With the map in place, we then split the file's text (which is in the form of a single long string) into lines, using the strings.Split() function. This function takes a string to split and a separator string to split on and does as many splits as possible. (If we want to limit the number of splits, we can use the strings.SplitN() function.) The iteration over the lines uses a for loop syntax that we haven't seen before, this time using a range clause. This form can be conveniently used to iterate over a map's keys and values, over a communication channel's elements, or — as here — over a slice's (or array's) elements. When used on a slice (or array), the slice index and the element at that index are returned on each iteration, starting at index 0 (if the slice is nonempty). In this example, we use the loop to iterate over all the lines, but since we don't care about the index of each line, we assign it to the blank identifier (_), which discards it.

We need to split each line into two: the original string and the replacement string. We could use the strings.Split() function, but that would require us to specify an exact separator string, say, "", which might fail on a hand-edited file where sometimes users accidentally put in more than one space or sometimes use tabs. Fortunately, Go provides the strings.Fields() function, which splits the string it is given on whitespace and is therefore much more forgiving of human-edited text. If the fields variable (of type []string) has exactly two elements, we insert the corresponding key–value pair into the map. Once the map is populated, we are ready to create the replacer function that we will return to the caller.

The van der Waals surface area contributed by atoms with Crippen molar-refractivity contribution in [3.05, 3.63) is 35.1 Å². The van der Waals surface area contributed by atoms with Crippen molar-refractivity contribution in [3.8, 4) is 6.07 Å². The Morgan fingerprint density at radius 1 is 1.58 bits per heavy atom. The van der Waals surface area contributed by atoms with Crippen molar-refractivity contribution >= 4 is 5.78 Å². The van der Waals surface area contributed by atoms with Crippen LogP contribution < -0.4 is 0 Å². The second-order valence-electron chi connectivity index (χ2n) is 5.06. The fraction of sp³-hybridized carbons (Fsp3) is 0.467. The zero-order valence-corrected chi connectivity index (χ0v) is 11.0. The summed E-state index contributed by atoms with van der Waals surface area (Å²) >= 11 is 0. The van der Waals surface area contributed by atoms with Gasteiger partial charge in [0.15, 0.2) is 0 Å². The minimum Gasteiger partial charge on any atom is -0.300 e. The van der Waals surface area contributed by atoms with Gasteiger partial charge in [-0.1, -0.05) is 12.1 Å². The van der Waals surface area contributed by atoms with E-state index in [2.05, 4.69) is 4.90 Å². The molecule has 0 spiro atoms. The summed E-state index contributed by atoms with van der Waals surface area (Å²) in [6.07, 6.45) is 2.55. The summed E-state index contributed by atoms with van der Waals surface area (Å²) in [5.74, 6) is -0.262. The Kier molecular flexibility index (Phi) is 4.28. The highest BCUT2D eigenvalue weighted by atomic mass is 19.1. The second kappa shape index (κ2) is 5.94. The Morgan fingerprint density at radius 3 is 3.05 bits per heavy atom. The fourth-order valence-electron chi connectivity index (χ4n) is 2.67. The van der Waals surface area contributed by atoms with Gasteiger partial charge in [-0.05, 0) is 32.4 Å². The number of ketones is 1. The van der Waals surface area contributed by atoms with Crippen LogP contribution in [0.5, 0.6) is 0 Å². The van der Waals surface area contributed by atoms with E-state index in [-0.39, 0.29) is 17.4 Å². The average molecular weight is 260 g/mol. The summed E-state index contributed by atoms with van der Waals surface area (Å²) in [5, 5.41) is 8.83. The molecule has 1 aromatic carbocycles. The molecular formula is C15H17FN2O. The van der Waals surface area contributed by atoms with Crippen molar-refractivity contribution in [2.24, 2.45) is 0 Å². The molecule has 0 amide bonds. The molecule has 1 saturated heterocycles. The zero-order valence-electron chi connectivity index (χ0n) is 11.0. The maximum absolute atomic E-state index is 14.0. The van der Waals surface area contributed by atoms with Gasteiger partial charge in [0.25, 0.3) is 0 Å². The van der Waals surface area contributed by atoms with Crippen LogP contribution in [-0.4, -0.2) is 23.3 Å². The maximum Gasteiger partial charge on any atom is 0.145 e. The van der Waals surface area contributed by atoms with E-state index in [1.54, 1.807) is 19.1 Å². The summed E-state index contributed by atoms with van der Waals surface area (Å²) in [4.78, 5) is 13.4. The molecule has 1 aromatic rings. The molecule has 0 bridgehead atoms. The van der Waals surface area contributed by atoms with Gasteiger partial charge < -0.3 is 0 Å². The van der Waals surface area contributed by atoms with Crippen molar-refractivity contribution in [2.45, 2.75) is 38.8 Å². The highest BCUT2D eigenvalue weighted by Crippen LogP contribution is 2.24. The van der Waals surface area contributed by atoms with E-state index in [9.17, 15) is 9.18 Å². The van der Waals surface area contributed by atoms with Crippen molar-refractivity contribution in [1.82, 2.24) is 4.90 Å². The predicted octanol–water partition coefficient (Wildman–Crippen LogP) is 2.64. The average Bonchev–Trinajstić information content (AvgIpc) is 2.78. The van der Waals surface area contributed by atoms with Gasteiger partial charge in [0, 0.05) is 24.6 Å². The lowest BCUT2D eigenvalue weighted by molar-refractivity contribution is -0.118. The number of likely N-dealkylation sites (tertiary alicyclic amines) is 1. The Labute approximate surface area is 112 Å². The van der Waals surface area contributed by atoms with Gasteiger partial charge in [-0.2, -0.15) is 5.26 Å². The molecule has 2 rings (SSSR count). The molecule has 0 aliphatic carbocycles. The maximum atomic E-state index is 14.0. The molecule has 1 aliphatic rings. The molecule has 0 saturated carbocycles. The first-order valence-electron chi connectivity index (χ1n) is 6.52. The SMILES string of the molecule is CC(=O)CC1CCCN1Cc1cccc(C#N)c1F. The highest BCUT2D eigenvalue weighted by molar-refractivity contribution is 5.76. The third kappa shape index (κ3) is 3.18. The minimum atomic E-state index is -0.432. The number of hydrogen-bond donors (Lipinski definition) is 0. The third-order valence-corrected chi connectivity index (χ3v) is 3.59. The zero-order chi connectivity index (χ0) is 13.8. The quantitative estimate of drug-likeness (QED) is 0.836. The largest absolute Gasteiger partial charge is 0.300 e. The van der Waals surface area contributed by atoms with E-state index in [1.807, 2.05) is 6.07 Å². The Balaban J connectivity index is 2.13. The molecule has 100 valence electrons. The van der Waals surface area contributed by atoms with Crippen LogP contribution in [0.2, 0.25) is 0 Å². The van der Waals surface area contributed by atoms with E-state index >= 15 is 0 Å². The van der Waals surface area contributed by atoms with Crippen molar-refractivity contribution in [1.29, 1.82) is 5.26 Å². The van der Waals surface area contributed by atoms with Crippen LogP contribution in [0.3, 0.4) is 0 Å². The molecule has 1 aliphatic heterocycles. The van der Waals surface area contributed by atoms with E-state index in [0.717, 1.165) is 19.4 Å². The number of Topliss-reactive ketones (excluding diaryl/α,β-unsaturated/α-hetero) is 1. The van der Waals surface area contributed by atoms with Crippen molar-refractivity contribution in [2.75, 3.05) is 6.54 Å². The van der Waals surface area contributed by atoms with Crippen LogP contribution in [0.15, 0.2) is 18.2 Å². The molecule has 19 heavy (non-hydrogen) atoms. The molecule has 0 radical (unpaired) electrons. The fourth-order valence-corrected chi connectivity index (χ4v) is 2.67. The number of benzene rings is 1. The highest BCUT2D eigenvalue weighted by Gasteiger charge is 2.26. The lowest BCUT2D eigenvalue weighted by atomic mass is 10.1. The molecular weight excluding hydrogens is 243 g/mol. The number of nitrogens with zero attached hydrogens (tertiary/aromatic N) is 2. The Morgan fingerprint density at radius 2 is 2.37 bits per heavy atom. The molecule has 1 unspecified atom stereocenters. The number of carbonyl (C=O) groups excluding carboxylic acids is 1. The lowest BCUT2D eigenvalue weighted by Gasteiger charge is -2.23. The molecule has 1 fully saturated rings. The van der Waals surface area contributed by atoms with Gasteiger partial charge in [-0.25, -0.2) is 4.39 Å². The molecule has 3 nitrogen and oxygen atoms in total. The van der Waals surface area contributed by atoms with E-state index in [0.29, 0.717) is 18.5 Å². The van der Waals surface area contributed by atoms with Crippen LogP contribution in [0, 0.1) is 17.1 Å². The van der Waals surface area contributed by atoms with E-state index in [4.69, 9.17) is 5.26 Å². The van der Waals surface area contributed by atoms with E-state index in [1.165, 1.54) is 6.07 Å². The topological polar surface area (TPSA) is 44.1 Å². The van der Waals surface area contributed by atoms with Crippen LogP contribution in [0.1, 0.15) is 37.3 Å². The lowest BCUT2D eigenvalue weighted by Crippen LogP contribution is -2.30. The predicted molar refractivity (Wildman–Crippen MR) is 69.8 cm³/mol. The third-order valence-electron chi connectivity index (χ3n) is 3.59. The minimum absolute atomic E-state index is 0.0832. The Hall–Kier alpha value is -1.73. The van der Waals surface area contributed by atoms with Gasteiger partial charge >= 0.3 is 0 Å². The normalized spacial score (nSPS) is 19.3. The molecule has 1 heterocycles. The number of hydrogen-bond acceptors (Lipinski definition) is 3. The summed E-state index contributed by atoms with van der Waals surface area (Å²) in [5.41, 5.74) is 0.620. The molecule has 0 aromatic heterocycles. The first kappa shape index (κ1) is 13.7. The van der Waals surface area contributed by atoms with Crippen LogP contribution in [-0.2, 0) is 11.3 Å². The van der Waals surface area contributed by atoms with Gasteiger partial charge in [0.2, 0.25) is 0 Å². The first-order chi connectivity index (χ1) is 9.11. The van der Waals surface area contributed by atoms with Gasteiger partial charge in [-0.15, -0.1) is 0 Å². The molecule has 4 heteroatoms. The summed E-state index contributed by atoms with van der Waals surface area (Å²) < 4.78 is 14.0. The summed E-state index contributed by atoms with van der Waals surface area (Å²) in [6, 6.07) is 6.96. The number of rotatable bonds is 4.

We create the replacer function as an anonymous function given as an argument to the return statement — along with a nil error value. (Of course, we could have been less succinct and assigned the anonymous function to a variable and returned the variable.) The function has the exact signature required by the regexp.Regexp.ReplaceAllStringFunc() method that it will be passed to. Inside the anonymous replacer function, all we do is look up the given word. If we access a map element with one variable on the left-hand side, that variable is set to the corresponding value — or to the value type's zero value if the given key isn't in the map. If the map value type's zero value is a legitimate value, then how can we tell if a given key is in the map? Go provides a syntax for this case — and that is generally useful if we simply want to know whether a particular key is in the map — which is to put two variables on the left-hand side, the first to accept the value and the second to accept a bool indicating if the key was found. In this example, we use this second form inside an if statement that has a simple statement (a short variable declaration), and a condition (the found Boolean). So we retrieve the usWord (which will be an empty string if the given word isn't a key in the map), and a found flag of type bool. If the British word was found, we return the U.S. equivalent; otherwise, we simply return the original word unchanged.